Safe and Sound

American Trust Bank

Kirksville, MO
3
Star Rating
Kirksville, MO-based American Trust Bank is an FDIC-insured bank started in 2005. Regulatory filings show the bank having equity of $6.1 million on assets of $52.5 million, as of June 30, 2017.

With 12 full-time employees, the bank currently holds loans and leases worth $43.7 million, including real estate loans of $38.5 million. U.S. bank customers currently have $43.9 million in deposits with the bank.

Overall, Bankrate believes that, as of June 30, 2017, American Trust Bank exhibited a generally satisfactory condition, earning 3 out of 5 stars for safety and soundness. Keep reading for a look at how the bank faired on the three important criteria Bankrate used to evaluate U.S. banks.

WHAT IS
SAFE AND SOUND?

Find out

THE INSTITUTION'S SCORE

Capital Score

Capital acts as a buffer against losses and affords protection for depositors during periods of financial trouble for the bank. Therefore, when it comes to measuring an a bank's financial stability, capital is important. When it comes to safety and soundness, more capital is preferred.
American Trust Bank received a score of 8 out of a possible 30 points on our test to measure capital adequacy, coming in below the national average of 13.38.

One essential measure of this buffer is a bank's Tier 1 capital ratio. American Trust Bank's Tier 1 capital ratio was 12.27 percent, above the 6 percent level considered adequate by regulators, but lower than the national average of 25.16 percent. The higher the capital ratio, the better the bank will be able to weather economic headwinds.

Overall, American Trust Bank held equity amounting to 11.65 percent of its assets, which was lower than the national average of 12.10 percent.

Asset Quality Score

In this test, Bankrate tries to determine the impact of troubled assets, such as unpaid loans, on the bank's reserves set aside to cover loan losses, as well as overall capitalization.

A bank with extensive holdings of these kinds of assets may eventually be required to use capital to cover losses, reducing its equity buffer. It also means that there are likely to be many assets that are in non-accrual status and no longer earning money, resulting in diminished earnings and potentially more risk of a future failure.

American Trust Bank scored 40 out of a possible 40 points on Bankrate's test of asset quality, beating the national average of 37.62.

The percentage of problem assets a bank holds compared to its total assets is a widely used indicator of asset quality.As of June 30, 2017, 0.36 percent of American Trust Bank's loans were noncurrent, meaning they were more than 90 days past due or were in non-accrual status. That's below the national average of 1.04 percent.

Banks maintain a reserve to handle troubled assets known as an "allowance for loan and lease losses." Comparing the that reserve's size to the total amount of at-risk loans can be a handy indicator when evaluating a bank's ability to manage problem assets. Unfortunately, the FDIC did not provide information on American Trust Bank's loan loss allowance in its most recent filings.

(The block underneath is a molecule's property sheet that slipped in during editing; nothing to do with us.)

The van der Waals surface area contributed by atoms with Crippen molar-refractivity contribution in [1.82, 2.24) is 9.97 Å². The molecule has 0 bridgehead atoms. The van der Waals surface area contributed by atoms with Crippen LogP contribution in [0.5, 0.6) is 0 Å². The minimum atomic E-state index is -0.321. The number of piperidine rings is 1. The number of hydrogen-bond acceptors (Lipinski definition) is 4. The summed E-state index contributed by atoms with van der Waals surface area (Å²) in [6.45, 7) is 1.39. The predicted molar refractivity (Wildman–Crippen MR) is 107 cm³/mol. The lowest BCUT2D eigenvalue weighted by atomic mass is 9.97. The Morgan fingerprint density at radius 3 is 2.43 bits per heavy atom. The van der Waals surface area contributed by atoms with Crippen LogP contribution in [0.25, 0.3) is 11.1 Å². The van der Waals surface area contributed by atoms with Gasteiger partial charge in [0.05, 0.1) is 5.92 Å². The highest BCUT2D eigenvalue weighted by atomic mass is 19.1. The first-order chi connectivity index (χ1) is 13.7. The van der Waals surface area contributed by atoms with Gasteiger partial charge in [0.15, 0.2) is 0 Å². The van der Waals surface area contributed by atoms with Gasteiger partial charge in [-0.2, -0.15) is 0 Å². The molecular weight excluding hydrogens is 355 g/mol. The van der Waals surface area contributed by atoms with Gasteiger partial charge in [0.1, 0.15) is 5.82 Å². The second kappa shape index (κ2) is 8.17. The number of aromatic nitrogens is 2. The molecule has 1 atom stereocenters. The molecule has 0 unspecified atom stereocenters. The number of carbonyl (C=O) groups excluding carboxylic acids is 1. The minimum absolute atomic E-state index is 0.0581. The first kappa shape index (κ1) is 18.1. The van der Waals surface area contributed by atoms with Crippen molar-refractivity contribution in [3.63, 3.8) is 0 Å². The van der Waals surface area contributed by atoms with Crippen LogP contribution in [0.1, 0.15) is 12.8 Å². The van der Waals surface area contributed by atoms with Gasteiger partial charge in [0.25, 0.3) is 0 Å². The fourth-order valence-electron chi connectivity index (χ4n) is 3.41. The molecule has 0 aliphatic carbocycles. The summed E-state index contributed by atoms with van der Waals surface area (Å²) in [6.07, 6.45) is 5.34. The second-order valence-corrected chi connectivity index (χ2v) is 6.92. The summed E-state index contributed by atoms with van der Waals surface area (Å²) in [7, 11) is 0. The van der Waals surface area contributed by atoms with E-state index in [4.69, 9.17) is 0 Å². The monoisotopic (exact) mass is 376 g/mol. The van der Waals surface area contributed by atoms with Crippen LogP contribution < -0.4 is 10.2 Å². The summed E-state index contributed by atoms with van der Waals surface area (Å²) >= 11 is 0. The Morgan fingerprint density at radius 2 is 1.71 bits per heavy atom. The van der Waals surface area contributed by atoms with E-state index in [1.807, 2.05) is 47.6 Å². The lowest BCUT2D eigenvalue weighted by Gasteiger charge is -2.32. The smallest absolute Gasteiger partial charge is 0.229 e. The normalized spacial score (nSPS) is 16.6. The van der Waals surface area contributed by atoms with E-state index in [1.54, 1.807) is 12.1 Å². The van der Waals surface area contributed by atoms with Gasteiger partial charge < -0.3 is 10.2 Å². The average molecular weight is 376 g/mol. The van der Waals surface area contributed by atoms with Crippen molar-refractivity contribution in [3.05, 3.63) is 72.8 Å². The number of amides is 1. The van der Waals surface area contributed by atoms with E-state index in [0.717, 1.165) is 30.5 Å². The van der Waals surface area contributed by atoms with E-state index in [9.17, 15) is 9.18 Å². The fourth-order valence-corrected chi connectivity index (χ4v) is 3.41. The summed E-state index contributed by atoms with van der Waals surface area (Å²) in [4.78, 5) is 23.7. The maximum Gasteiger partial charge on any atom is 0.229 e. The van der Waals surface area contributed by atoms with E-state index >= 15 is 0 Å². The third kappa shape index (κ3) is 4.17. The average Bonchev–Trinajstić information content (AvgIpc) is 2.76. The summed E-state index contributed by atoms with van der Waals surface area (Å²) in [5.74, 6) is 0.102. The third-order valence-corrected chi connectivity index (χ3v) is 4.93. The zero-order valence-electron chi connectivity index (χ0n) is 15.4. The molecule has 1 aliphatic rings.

Earnings score

A bank's profitability affects its long-term survivability. Earnings can be retained by the bank, increasing its capital cushion, or be used to address problematic loans, likely making the bank better prepared to withstand financial trouble. However, banks that are losing money have less ability to do those things.

American Trust Bank scored 2 out of a possible 30 on Bankrate's test of earnings, lower than the national average of 16.52.

Return on equity, calculated by dividing net income (profit, basically) by total equity, is one important way to measure a bank's earnings. The most recent annualized quarterly return on equity for American Trust Bank was 0.64 percent, below the national average of 9.28 percent.

The bank earned net income of $21,000 on total equity of $6.1 million for the twelve months ended June 30, 2017. The bank reported an annualized return on average assets, or ROA, of 0.08 percent, below the 1 percent deemed satisfactory in accordance with industry standards and below the average for U.S. banks of 1.14 percent.

WHAT IS SAFE & SOUND?

Bankrate.com's Safe & Sound Ratings provide a star rating system to evaluate the current financial status of financial institutions. The information gathered about banks, credit unions and thrifts is updated as set forth in the Terms of Use of Safe & Sound Ratings and Reports. The Safe & Sound Ratings information is grouped by categories of banks, thrifts and credit unions.

Scoring methodology

Bankrate.com evaluates the financial condition of institutions and assigns a one- to five-star rating for each with five stars representing the highest rating. Institutions with satisfactory performance will generally receive a rating of three or more stars. The majority of institutions fall into the three- to four-star range. An institution with an "NR" rating may be too new to rate or may have limited the publicly available information in their regulatory filings. The "NR" is not an indication of financial strength or weakness. The Safe & Sound rating is believed to be reliable, but the information is not guaranteed. In addition, events since the information was collected may have altered the institution's financial condition.